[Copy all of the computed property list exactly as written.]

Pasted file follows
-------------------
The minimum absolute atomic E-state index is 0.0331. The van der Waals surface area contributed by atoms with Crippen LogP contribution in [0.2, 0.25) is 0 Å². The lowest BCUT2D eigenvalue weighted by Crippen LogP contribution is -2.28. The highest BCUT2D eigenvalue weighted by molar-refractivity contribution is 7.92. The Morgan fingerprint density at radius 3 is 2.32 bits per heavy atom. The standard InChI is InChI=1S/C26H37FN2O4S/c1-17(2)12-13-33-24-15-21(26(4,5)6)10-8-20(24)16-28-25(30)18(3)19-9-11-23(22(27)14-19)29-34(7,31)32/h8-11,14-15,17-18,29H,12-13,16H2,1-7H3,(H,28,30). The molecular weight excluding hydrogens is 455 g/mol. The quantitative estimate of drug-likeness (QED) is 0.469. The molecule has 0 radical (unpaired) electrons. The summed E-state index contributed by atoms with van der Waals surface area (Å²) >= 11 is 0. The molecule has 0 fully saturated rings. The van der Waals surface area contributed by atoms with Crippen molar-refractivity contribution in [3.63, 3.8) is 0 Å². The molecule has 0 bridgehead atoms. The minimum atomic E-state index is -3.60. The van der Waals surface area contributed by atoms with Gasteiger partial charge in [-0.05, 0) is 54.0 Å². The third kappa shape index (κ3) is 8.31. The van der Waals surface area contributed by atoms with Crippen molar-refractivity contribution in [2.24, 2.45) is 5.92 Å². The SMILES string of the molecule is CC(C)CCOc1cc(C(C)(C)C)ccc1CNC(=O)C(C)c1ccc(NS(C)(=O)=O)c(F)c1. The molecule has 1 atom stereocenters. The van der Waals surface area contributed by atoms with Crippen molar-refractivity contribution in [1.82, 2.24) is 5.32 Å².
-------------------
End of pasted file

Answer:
The minimum absolute atomic E-state index is 0.0331. The van der Waals surface area contributed by atoms with Crippen LogP contribution in [0.2, 0.25) is 0 Å². The lowest BCUT2D eigenvalue weighted by Crippen LogP contribution is -2.28. The highest BCUT2D eigenvalue weighted by molar-refractivity contribution is 7.92. The Morgan fingerprint density at radius 3 is 2.32 bits per heavy atom. The standard InChI is InChI=1S/C26H37FN2O4S/c1-17(2)12-13-33-24-15-21(26(4,5)6)10-8-20(24)16-28-25(30)18(3)19-9-11-23(22(27)14-19)29-34(7,31)32/h8-11,14-15,17-18,29H,12-13,16H2,1-7H3,(H,28,30). The molecular weight excluding hydrogens is 455 g/mol. The quantitative estimate of drug-likeness (QED) is 0.469. The molecule has 0 radical (unpaired) electrons. The summed E-state index contributed by atoms with van der Waals surface area (Å²) >= 11 is 0. The molecule has 0 fully saturated rings. The van der Waals surface area contributed by atoms with Crippen molar-refractivity contribution in [3.63, 3.8) is 0 Å². The molecule has 0 bridgehead atoms. The minimum atomic E-state index is -3.60. The van der Waals surface area contributed by atoms with Gasteiger partial charge in [-0.05, 0) is 54.0 Å². The third kappa shape index (κ3) is 8.31. The van der Waals surface area contributed by atoms with Crippen molar-refractivity contribution in [2.24, 2.45) is 5.92 Å². The SMILES string of the molecule is CC(C)CCOc1cc(C(C)(C)C)ccc1CNC(=O)C(C)c1ccc(NS(C)(=O)=O)c(F)c1. The molecule has 1 atom stereocenters. The van der Waals surface area contributed by atoms with Crippen molar-refractivity contribution in [1.82, 2.24) is 5.32 Å².